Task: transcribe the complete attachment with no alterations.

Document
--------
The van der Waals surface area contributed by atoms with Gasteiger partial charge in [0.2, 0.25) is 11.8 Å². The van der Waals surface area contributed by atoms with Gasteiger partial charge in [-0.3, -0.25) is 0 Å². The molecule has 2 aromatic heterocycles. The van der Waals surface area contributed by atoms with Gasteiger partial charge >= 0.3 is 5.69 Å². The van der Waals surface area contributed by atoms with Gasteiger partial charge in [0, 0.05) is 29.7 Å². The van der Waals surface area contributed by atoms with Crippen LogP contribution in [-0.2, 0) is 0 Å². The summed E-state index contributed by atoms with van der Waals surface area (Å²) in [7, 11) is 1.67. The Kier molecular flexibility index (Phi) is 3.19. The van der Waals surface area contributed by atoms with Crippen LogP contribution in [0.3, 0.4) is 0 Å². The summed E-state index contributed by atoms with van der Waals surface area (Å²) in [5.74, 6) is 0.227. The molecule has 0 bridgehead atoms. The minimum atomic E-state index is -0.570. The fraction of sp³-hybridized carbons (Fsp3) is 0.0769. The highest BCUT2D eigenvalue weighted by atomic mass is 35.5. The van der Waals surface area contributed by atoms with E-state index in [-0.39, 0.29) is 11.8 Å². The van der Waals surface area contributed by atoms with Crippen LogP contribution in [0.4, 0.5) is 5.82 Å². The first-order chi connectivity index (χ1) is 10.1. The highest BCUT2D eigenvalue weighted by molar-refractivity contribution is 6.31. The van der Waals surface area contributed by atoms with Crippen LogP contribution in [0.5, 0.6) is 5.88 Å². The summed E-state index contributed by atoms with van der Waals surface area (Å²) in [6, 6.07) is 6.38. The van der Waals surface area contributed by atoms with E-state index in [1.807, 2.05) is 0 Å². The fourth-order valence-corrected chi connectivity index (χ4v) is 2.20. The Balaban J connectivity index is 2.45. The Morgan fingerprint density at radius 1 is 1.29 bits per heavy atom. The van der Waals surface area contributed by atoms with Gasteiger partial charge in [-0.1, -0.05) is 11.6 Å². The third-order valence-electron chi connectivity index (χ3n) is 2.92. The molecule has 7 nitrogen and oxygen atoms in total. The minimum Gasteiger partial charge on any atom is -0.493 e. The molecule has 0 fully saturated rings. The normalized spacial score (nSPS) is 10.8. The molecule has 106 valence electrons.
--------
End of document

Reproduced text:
The van der Waals surface area contributed by atoms with Gasteiger partial charge in [0.2, 0.25) is 11.8 Å². The van der Waals surface area contributed by atoms with Gasteiger partial charge in [-0.3, -0.25) is 0 Å². The molecule has 2 aromatic heterocycles. The van der Waals surface area contributed by atoms with Gasteiger partial charge >= 0.3 is 5.69 Å². The van der Waals surface area contributed by atoms with Gasteiger partial charge in [0, 0.05) is 29.7 Å². The van der Waals surface area contributed by atoms with Crippen LogP contribution in [-0.2, 0) is 0 Å². The summed E-state index contributed by atoms with van der Waals surface area (Å²) in [7, 11) is 1.67. The Kier molecular flexibility index (Phi) is 3.19. The van der Waals surface area contributed by atoms with Crippen LogP contribution in [0.3, 0.4) is 0 Å². The summed E-state index contributed by atoms with van der Waals surface area (Å²) in [5.74, 6) is 0.227. The molecule has 0 bridgehead atoms. The minimum atomic E-state index is -0.570. The fraction of sp³-hybridized carbons (Fsp3) is 0.0769. The highest BCUT2D eigenvalue weighted by atomic mass is 35.5. The van der Waals surface area contributed by atoms with E-state index in [-0.39, 0.29) is 11.8 Å². The van der Waals surface area contributed by atoms with Crippen LogP contribution in [0.4, 0.5) is 5.82 Å². The first-order chi connectivity index (χ1) is 10.1. The highest BCUT2D eigenvalue weighted by molar-refractivity contribution is 6.31. The van der Waals surface area contributed by atoms with Crippen LogP contribution in [0.5, 0.6) is 5.88 Å². The summed E-state index contributed by atoms with van der Waals surface area (Å²) in [6, 6.07) is 6.38. The van der Waals surface area contributed by atoms with E-state index in [1.807, 2.05) is 0 Å². The fourth-order valence-corrected chi connectivity index (χ4v) is 2.20. The Balaban J connectivity index is 2.45. The Morgan fingerprint density at radius 1 is 1.29 bits per heavy atom. The van der Waals surface area contributed by atoms with Gasteiger partial charge in [-0.1, -0.05) is 11.6 Å². The third-order valence-electron chi connectivity index (χ3n) is 2.92. The molecule has 7 nitrogen and oxygen atoms in total. The minimum Gasteiger partial charge on any atom is -0.493 e. The molecule has 0 fully saturated rings. The normalized spacial score (nSPS) is 10.8. The molecule has 106 valence electrons.